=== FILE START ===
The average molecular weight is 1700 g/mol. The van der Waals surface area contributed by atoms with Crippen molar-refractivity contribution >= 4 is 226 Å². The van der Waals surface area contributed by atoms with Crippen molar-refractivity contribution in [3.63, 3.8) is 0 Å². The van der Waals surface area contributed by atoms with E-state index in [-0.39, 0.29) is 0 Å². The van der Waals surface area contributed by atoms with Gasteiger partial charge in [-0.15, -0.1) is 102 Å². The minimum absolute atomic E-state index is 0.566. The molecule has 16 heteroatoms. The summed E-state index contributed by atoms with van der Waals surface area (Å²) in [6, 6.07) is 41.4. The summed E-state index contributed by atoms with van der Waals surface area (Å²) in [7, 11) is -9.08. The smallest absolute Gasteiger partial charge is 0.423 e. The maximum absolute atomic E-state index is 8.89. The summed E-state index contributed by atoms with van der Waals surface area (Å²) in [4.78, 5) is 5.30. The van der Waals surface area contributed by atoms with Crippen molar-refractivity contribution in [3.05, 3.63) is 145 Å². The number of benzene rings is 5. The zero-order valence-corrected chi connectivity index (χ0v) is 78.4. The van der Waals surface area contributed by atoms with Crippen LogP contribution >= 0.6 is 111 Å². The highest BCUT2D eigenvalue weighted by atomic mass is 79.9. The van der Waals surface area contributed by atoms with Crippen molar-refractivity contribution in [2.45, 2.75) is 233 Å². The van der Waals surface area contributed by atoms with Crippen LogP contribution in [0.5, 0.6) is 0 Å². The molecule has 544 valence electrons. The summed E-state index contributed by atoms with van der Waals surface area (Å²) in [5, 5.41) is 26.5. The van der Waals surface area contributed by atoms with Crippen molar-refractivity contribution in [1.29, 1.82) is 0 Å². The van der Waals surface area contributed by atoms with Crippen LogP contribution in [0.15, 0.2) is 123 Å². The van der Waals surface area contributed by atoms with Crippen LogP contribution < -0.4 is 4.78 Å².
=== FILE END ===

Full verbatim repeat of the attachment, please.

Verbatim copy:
The average molecular weight is 1700 g/mol. The van der Waals surface area contributed by atoms with Crippen molar-refractivity contribution >= 4 is 226 Å². The van der Waals surface area contributed by atoms with Crippen molar-refractivity contribution in [3.63, 3.8) is 0 Å². The van der Waals surface area contributed by atoms with E-state index in [-0.39, 0.29) is 0 Å². The van der Waals surface area contributed by atoms with Gasteiger partial charge in [-0.15, -0.1) is 102 Å². The minimum absolute atomic E-state index is 0.566. The molecule has 16 heteroatoms. The summed E-state index contributed by atoms with van der Waals surface area (Å²) in [6, 6.07) is 41.4. The summed E-state index contributed by atoms with van der Waals surface area (Å²) in [7, 11) is -9.08. The smallest absolute Gasteiger partial charge is 0.423 e. The maximum absolute atomic E-state index is 8.89. The summed E-state index contributed by atoms with van der Waals surface area (Å²) in [4.78, 5) is 5.30. The van der Waals surface area contributed by atoms with Crippen molar-refractivity contribution in [3.05, 3.63) is 145 Å². The number of benzene rings is 5. The zero-order valence-corrected chi connectivity index (χ0v) is 78.4. The van der Waals surface area contributed by atoms with Crippen LogP contribution >= 0.6 is 111 Å². The highest BCUT2D eigenvalue weighted by atomic mass is 79.9. The van der Waals surface area contributed by atoms with Crippen molar-refractivity contribution in [2.45, 2.75) is 233 Å². The van der Waals surface area contributed by atoms with Crippen LogP contribution in [0.5, 0.6) is 0 Å². The molecule has 544 valence electrons. The summed E-state index contributed by atoms with van der Waals surface area (Å²) in [5, 5.41) is 26.5. The van der Waals surface area contributed by atoms with Crippen molar-refractivity contribution in [1.29, 1.82) is 0 Å². The van der Waals surface area contributed by atoms with Crippen LogP contribution in [0.15, 0.2) is 123 Å². The van der Waals surface area contributed by atoms with Crippen LogP contribution < -0.4 is 4.78 Å².